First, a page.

Tagsacid soil alpine garden alpine plants birch border Buddleja davidii bush clematis conifer conifers deadheading deciduous shrubs deciduous trees delphinium Delphiniums euonymus Euonymus fortunei Euonymus fortunei Silverstone ferns flowerbed garden gardening growing season hardy water lilies hedge hosta landscaping lawn miniature rock garden mixed borders nymphaea ornamental pine plant by color planting plan pond pruning raised bed rhododendron rockery rock garden sedum softwood cuttings spruce Water lily
Thuja and yew hedges. The rejuvenation method, as described above, is not suitable for conifers, since they have very few dormant buds. Thujas and yews are an exception, since they respond well to sever cutting back. Old plants should be reduced by half, and lateral branches should be shortened by half or a third, so as to shape the hedge into a sloping form. Dead branches should be removed. The best time to rejuvenate conifers is summer, from the beginning of June to midsummer. You could also prune in the second half of summer to early winter, however, this period is less favorable. The rejuvenated plants should be looked after, fertilized, and watered in a prolonged dry spell.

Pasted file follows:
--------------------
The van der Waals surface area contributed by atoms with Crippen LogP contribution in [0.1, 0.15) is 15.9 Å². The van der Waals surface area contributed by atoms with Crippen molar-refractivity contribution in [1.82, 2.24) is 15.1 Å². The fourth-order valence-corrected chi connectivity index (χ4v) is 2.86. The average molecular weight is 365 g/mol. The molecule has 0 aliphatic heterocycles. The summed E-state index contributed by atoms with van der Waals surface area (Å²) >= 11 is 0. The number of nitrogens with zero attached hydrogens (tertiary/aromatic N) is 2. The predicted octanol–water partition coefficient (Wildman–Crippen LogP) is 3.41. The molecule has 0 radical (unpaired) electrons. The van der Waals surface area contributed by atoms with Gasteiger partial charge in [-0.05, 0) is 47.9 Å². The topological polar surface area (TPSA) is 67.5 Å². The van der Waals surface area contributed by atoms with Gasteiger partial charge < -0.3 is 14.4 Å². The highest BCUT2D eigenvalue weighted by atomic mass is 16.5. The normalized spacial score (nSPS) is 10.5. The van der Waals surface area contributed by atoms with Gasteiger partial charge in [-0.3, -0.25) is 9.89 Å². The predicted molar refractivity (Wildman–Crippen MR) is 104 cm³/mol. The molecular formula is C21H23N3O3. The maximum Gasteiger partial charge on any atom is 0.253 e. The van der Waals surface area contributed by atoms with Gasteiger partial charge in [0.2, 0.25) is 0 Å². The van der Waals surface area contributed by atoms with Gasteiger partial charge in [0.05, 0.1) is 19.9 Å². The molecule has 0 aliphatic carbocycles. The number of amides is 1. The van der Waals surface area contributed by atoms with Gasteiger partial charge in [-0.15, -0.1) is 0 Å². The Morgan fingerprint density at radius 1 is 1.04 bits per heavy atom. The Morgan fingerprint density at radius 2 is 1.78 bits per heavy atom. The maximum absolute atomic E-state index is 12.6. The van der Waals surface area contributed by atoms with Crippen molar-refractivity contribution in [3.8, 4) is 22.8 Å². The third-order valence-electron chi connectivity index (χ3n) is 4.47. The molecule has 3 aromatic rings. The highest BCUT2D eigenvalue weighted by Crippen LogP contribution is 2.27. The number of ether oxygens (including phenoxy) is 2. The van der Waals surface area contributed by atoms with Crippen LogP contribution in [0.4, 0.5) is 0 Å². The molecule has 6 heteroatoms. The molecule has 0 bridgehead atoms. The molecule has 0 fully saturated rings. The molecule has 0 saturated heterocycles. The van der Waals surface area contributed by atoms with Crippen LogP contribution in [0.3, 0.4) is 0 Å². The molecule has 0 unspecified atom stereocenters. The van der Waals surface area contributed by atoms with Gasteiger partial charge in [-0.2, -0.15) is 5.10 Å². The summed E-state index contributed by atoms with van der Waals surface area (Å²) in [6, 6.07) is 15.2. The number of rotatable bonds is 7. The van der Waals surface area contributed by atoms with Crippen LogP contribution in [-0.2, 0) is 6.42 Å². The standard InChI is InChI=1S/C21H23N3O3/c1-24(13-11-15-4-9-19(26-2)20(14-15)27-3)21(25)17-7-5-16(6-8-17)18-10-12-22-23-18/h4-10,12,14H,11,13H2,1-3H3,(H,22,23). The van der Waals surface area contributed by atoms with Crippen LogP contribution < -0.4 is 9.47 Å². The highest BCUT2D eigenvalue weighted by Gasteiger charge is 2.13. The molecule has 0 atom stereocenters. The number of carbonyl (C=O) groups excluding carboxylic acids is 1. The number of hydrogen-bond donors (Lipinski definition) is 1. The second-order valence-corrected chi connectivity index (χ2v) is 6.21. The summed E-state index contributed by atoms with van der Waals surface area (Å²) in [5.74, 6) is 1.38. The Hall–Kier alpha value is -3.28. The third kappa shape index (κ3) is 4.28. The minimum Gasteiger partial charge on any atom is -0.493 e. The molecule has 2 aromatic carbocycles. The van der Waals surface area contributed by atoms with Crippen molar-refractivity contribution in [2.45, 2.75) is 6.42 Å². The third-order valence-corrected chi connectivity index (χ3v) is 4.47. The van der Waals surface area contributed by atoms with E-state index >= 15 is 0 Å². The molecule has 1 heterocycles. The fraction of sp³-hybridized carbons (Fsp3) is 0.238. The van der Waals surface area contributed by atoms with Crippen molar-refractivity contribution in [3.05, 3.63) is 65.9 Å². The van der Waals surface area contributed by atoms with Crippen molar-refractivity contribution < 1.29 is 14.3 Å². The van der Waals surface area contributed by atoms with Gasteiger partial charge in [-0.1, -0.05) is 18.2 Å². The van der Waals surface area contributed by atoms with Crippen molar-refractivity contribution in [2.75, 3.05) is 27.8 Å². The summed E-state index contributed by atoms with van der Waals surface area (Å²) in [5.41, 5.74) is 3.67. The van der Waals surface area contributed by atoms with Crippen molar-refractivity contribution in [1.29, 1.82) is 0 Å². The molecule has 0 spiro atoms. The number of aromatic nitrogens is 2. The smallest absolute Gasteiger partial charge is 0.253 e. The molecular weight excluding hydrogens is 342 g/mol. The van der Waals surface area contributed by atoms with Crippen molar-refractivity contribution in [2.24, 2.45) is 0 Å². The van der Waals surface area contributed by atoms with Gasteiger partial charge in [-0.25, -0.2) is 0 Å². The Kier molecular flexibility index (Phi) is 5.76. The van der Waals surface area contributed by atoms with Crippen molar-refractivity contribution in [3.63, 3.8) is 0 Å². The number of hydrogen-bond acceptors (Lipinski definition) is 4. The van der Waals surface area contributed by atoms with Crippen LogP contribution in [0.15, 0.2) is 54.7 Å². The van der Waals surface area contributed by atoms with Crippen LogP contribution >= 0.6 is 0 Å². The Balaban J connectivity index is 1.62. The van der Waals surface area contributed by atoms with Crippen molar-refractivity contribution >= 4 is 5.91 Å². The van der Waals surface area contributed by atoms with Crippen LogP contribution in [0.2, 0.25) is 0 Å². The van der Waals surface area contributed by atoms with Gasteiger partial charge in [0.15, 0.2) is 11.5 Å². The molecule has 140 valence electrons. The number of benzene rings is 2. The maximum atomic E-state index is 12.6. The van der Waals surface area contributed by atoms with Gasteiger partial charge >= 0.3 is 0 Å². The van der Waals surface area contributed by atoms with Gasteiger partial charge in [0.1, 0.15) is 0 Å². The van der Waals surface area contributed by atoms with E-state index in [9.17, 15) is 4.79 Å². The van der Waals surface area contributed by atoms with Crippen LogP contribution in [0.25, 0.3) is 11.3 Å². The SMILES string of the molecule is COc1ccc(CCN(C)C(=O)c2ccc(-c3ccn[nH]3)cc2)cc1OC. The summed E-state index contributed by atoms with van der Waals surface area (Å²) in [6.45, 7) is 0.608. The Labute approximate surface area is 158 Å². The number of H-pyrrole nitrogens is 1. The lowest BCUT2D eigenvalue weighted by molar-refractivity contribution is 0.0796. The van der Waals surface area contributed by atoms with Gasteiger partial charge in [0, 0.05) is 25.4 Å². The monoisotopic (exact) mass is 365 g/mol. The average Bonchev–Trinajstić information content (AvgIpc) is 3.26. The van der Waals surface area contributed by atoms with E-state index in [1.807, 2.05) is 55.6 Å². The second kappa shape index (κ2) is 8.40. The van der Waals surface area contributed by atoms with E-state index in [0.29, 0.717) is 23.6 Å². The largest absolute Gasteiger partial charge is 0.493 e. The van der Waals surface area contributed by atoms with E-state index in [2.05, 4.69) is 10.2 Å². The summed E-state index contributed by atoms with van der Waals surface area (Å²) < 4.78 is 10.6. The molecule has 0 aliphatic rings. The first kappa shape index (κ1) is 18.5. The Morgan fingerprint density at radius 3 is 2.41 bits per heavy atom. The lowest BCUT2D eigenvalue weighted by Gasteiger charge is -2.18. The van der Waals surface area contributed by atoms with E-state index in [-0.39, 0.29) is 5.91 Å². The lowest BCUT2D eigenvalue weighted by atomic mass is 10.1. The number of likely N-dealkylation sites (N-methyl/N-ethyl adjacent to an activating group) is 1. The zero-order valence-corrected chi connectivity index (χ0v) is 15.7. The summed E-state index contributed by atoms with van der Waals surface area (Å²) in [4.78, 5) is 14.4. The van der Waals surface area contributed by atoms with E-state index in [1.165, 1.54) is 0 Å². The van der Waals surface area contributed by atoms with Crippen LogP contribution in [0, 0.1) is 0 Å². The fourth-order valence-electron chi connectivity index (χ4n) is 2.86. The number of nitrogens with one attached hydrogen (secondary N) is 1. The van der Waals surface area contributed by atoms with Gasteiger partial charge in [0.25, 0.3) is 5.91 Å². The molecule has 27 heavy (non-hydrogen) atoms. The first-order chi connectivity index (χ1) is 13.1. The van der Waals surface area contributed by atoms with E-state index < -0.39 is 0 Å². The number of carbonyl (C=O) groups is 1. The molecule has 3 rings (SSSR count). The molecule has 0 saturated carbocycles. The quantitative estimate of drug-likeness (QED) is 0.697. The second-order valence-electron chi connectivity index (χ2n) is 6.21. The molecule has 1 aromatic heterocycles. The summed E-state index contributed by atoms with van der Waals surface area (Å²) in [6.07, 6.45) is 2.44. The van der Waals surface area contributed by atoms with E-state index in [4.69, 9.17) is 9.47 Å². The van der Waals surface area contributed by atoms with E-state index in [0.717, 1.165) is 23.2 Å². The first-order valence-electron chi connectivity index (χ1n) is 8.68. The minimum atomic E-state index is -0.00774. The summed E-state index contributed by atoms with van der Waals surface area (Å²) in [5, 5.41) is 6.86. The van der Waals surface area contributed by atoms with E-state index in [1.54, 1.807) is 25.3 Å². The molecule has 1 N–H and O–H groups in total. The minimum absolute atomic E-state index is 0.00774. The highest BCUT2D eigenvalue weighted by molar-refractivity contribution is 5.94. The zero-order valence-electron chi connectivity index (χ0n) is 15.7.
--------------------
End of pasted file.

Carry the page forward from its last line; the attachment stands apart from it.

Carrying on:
The flower borders require constant attendance from early spring to late autumn. There are bulbs to be planted and replanted, or herbaceous perennials that require dividing every 2 to 5 years. Then there is fertilizing, mulching, watering, thinning, pruning, deadheading. Besides, many herbaceous flowering plants look good only for a certain period of time, while they are in bloom. After the flowers fade, they only sit there providing with greenery or go dormant until the next season.